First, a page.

"Fourth. That the covenants in the deed of John J. Van Rensselaer conveying the premises in question to David Penfield, bearing date the 1st day of January, A.D. 1795, amount in law to a covenant against all encumbrances except such as are specifically designated in the said deed, and also to a covenant for quiet enjoyment, subject only to the like exceptions."

"Fifth. That the said covenants in the said deed operate as an estoppel to John J. Van Rensselaer's claiming the estate subsequently acquired by him as against his grantee, and that the estoppel operates equally against the complainant in this suit, who makes title to the estate in question as one of the heirs at law of John J. Van Rensselaer."

"Sixth. That the deed of Daniel Penfield to John Watts bearing date 15 October in the year 1806, conveying the said estate to the said John Watts in fee, with full covenants, entitles his devisees and representatives, now in possession of the premises, and who are defendants in this cause, to a decree dismissing the complainant's bill in this cause, with costs."

"It is therefore ordered, adjudged, and decreed by this Court that the complainant's said bill of complaint be, and the same hereby is, dismissed, and that the said complainant pay to the said defendants or their solicitor their costs of this suit, to be taxed, and that the said defendants have execution therefor according to the course and practice of this Court."

"[Signed] SAMUEL R. BETTS"

The complainant appealed to this Court.

Page 52 U. S. 317

MR. JUSTICE NELSON delivered the opinion of the Court.

John Van Rensselaer, being seized in fee of a large tract of land in the County of Columbia, State of New York, made and published his last will and testament on 25 May, 1782, by which he devised the same to John J. Van Rensselaer, his grandson, for and during his natural life, and from and after his decease to the first son of the body of the said John J. lawfully begotten, and to the heirs male of his body; and, in default of such issue, then to the second, third, and every other son of the said John J., successively, and, in remainder, the one after the other, as they shall be in seniority of birth, and the several and respective heirs male of the first, second, third, and other son or sons, the eldest of such sons and the heirs male of his body being always preferred.

The testator died in 1783 leaving John J., the grandson, surviving, who entered into the possession and enjoyment of the estate. John J. had five children, John, the first-born, whose birth was in 1791, Jeremiah, the present complainant, Cornelius, and Glen, and a daughter, Catherine G.

By an Act of the Legislature of the State of New York passed 23 February, 1786, it was enacted as follows:

"That all estates tail shall be, and hereby are, abolished, and that in all cases where any person or persons now is, or, if the act hereinafter mentioned and repealed [referring to an act passed 12 July, 1782] had not been passed, would now be, seized in fee tail of any lands, tenements, or hereditaments, such person and persons shall be deemed to be seized of the same in fee simple absolute, and further that in all cases where any person or persons would, if the said act and this present act had not been passed, at any time hereafter become seized in fee tail of any lands, tenements, or hereditaments by virtue of any devise, gift, grant, or other conveyance heretofore made, or hereafter to be made, or by any other means whatsoever, such person or persons, instead of becoming seized thereof in fee tail, shall be deemed and adjudged to become seized thereof in fee simple absolute."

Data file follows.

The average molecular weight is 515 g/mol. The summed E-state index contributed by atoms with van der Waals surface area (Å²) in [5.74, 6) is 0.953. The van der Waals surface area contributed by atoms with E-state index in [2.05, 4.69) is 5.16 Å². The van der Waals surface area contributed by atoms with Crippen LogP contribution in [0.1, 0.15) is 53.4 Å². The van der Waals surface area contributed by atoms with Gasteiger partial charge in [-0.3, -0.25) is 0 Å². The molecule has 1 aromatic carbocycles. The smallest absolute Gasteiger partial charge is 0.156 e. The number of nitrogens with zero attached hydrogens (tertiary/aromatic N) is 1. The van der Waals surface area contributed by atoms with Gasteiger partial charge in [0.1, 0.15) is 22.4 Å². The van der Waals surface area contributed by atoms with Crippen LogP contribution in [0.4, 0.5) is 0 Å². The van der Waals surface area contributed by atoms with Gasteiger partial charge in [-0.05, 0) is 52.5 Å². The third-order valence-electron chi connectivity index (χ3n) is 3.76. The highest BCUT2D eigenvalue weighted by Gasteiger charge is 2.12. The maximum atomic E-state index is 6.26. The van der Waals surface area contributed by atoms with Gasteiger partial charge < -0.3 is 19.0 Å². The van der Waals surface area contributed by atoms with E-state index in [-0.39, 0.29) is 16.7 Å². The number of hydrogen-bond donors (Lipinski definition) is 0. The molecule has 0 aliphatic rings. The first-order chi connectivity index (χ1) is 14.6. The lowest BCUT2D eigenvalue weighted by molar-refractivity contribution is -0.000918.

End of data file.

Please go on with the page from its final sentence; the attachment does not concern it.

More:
3 Rev.Stat.N.Y. 1st ed., App. 48; 1 Rev.Laws, 1813,p. 52.

As we have already stated, John, the first-born son of John J., the grandson, was born in 1791, and he died without issue in 1813, while the life estate was running, his father having survived until 1828.

Page 52 U. S. 318

On the birth of John, the first-born, his remainder as the first tenant in fee tail, which was before contingent, became vested in interest, and he was thereafter seized of an estate tail in remainder, the vesting in possession being dependent upon the termination of the life estate.

The interest in the estate in remainder in which they vested immediately on his birth carried with it a fixed right of future enjoyment in possession the instant the life estate terminated.

The question upon this branch of the case is whether or not the estate in fee tail in remainder thus acquired under the will of John Van Rensselaer was converted into a fee simple absolute in John, the first-born son of John J., by the operation of the act of 1786, abolishing entails.

The act provides that if any person shall thereafter "become seized in fee tail of any lands, tenements, or hereditaments, by virtue of any devise," &c., he shall be deemed to have become seized in fee simple absolute.

It is admitted that John, the first-born, took a vested remainder in fee tail under the will the instant he came into being and that he was seized of an estate in remainder in the premises in question, but it is insisted that this is not the character of the estate described in the statute and which is there turned into a fee simple; that in order to bring the case within it, the tenant in tail in remainder must be vested in possession as well as in interest, and without which he cannot be said to be seized of the lands, tenements, or hereditaments, and as John died during the running of the life estate, and therefore was never seized in possession, the fee simple did not vest in him under the statute, but was postponed to the next tenant in tail, the second son, Jeremiah, who is the complainant in the suit.